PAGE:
Topics: Risk Management
Topics: Risk Management
April 28, 2021
April 28, 2021
Those of us who lived through the 1960s hear a loud echo of those turbulent times in the challenges of the current decade.
The ‘60s were a time of war and protests, assassinations, racial discrimination, and the fight for civil rights and against environmental pollution. The decade began and ended with recessions. Many of our current challenges are, unfortunately, the same—with some new complexities, such as gun violence, the climate crisis, and (of course) the pandemic. On top of that, social media and a far more polarized political discourse have heightened emotions and detracted from the quality of debate.
Another difference between the ‘60s and today is the greater prominence and power of corporations, with businesses now viewed as more competent and ethical than both governments and the media. Employees and consumers are paying more attention to corporations’ policies and practices when deciding where to work and what to buy. And corporate social responsibility is broadly accepted as a legitimate pursuit of public companies, at least so long as there is a reasonable nexus to long-term shareholder value.
All of this raises several questions in the minds of those who think about corporate governance: What does this sea change mean for organizational leaders in terms of addressing social issues, particularly political ones? And what are the best practices for companies considering taking a stand?
Given the factors described above, it is becoming something of an expectation for CEOs to issue personal statements or for their companies to issue statements and take action on social, environmental, and political issues. For example, a stunning number of corporations, executives, and others signed the “We Stand for Democracy” statement that appeared on April 14 as double full-page ads in The New York Times and The Wall Street Journal.
Taking positions on political issues has generated more pushback than position-taking by corporations on social or environmental issues. However, some argue that in an age when every subject is politicized (think of mask-wearing), it is hard to say what is not “political.” Correspondingly, in these fraught times, silence is often construed as a statement. And then there are the more broad-brush assertions—that democracy is good for business and even necessary to preserve capitalism; thus, taking political positions that support democracy is good for corporations and their stakeholders.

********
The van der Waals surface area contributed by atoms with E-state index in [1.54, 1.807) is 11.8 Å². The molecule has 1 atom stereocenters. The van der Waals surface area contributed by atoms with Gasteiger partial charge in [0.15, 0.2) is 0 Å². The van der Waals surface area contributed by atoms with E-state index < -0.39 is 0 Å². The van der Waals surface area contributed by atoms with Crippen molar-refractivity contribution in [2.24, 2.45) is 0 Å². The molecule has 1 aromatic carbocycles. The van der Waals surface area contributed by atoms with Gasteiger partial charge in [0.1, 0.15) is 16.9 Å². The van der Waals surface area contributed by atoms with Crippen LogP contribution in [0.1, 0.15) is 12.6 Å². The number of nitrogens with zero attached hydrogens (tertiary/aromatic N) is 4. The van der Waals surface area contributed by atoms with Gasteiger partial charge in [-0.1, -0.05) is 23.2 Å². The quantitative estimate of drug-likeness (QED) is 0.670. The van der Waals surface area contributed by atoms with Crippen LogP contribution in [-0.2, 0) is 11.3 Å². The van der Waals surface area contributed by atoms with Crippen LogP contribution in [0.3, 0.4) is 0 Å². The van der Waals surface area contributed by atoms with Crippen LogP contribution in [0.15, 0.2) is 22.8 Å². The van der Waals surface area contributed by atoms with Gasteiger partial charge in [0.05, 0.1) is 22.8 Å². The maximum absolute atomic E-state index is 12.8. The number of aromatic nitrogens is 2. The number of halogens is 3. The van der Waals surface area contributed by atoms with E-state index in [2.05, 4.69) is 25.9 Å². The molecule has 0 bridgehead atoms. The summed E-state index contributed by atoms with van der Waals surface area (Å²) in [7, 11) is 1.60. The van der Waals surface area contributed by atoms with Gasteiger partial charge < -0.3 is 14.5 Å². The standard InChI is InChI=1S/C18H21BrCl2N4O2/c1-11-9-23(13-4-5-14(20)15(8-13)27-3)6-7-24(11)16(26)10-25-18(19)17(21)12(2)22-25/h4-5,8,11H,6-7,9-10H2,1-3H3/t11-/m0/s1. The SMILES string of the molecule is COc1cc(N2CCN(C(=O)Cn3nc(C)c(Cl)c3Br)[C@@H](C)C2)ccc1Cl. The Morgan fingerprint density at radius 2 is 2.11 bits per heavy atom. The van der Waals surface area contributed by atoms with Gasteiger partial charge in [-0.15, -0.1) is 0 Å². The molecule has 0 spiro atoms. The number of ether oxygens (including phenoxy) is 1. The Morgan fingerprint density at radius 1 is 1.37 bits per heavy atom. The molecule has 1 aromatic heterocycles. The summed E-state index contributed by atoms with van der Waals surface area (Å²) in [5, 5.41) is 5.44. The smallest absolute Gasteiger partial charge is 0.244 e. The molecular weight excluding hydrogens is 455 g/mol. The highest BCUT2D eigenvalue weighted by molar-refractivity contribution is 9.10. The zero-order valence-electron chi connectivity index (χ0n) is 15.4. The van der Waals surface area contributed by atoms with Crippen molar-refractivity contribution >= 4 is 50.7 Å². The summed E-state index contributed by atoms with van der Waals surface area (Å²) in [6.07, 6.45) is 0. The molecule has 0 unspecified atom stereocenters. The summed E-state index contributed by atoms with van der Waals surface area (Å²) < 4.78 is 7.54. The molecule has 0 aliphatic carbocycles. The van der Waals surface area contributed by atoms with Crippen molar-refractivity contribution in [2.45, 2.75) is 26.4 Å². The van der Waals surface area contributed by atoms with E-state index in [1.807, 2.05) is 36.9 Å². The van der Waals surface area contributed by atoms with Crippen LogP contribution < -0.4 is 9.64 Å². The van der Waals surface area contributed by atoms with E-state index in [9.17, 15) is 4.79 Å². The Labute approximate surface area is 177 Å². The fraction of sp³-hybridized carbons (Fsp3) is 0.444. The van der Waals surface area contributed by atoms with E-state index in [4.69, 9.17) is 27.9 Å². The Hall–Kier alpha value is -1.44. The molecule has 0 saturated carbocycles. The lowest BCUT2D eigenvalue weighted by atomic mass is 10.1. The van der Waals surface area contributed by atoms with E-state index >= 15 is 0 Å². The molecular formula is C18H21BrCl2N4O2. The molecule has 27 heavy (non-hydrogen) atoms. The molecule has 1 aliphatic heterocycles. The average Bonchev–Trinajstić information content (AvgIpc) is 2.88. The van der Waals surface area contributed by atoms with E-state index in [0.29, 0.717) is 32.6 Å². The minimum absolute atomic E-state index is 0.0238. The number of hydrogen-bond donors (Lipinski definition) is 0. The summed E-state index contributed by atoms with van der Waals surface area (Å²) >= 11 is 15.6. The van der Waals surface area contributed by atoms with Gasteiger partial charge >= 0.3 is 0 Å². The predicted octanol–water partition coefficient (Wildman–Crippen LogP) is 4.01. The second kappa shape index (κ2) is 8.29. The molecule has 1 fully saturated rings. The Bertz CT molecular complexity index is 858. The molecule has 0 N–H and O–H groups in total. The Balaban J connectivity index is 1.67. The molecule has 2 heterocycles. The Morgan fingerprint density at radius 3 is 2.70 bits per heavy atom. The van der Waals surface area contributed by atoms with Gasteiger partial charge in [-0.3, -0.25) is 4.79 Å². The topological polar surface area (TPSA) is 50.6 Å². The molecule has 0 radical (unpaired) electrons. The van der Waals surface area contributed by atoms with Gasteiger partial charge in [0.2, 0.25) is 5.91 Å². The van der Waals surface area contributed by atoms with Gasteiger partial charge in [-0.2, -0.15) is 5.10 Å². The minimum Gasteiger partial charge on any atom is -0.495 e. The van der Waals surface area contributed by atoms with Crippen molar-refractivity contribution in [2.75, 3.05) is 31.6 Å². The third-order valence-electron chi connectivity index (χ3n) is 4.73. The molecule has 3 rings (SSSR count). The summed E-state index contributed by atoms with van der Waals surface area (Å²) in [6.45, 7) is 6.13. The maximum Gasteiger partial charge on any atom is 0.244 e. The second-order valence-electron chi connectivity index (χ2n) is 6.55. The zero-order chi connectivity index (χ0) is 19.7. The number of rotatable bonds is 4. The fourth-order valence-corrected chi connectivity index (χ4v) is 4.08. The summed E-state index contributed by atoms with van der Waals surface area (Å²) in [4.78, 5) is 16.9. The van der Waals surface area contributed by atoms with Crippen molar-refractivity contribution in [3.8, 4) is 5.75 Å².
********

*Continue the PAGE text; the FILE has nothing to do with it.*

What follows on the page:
There are also some assertions against taking a stand on political issues. “[A]nnouncements on purely political issues will alienate many… employees and customers,” argued Harvey Golub, former American Express Co. chair and CEO, in a Wall Street Journal opinion piece. He also believes that there is “no limiting principle” when CEOs comment on issues unrelated to their businesses; when CEOs comment on one concern, they open the door to being called on to comment on all social concerns. And as Home Depot cofounder Ken Langone said in support of the company’s cautious statement on voting rights, “If America is about as evenly divided as it appears it is, you’re going to piss off one side or the other [of] your customers.” (Interestingly, Arthur Blank, another Home Depot cofounder, was a signatory of “We Stand for Democracy.”) It is notable that many who oppose CEO and corporate political speech do not seem to oppose corporate political contributions or CEOs publicly endorsing and raising funds for individual candidates for office.
Board members, CEOs, and other company leaders may see key opportunities—or imperatives—to speak out on political and social issues in the coming months and beyond. Board members should help CEOs understand that they should expect to have a discussion with, at least, the leadership of the board before either the CEO or the corporation takes a position on a controversial political issue. That discussion might start with weighing the above arguments for and against taking a position and deciding which they find to be most compelling.
If the company or individual is still considering taking a position after this, the board and CEO might engage in a traditional corporate social responsibility analysis to reach a rational business judgment about whether taking a particular position is to the long-term benefit of shareholders. For controversial issues (political or otherwise), this means netting the costs of blowback against the benefits of speaking out.
Benefits can include positive reactions from important constituencies, such as employees and customers, and avoiding negative reactions that might result from silence. Speaking out responsibly can also burnish a corporation’s general reputation. On the other hand, not all constituencies will have the same reactions and the implications of that should be considered.
To help guide this decision, boards and CEOs would also benefit from a thoughtful consideration of the following questions:
Not every CEO or board will conclude that their corporation should take positions on controversial political issues or other social topics. For those that do, following good governance practices will help ensure that taking a position can be defended as an exercise in appropriate corporate social responsibility.
Thomas A. Cole is a lawyer who teaches a seminar on corporate governance at the University of Chicago Law School and is the author of CEO Leadership: Navigating the New Era in Corporate Governance. The views expressed in this article are not necessarily the views of his law firm or the university or its law school.
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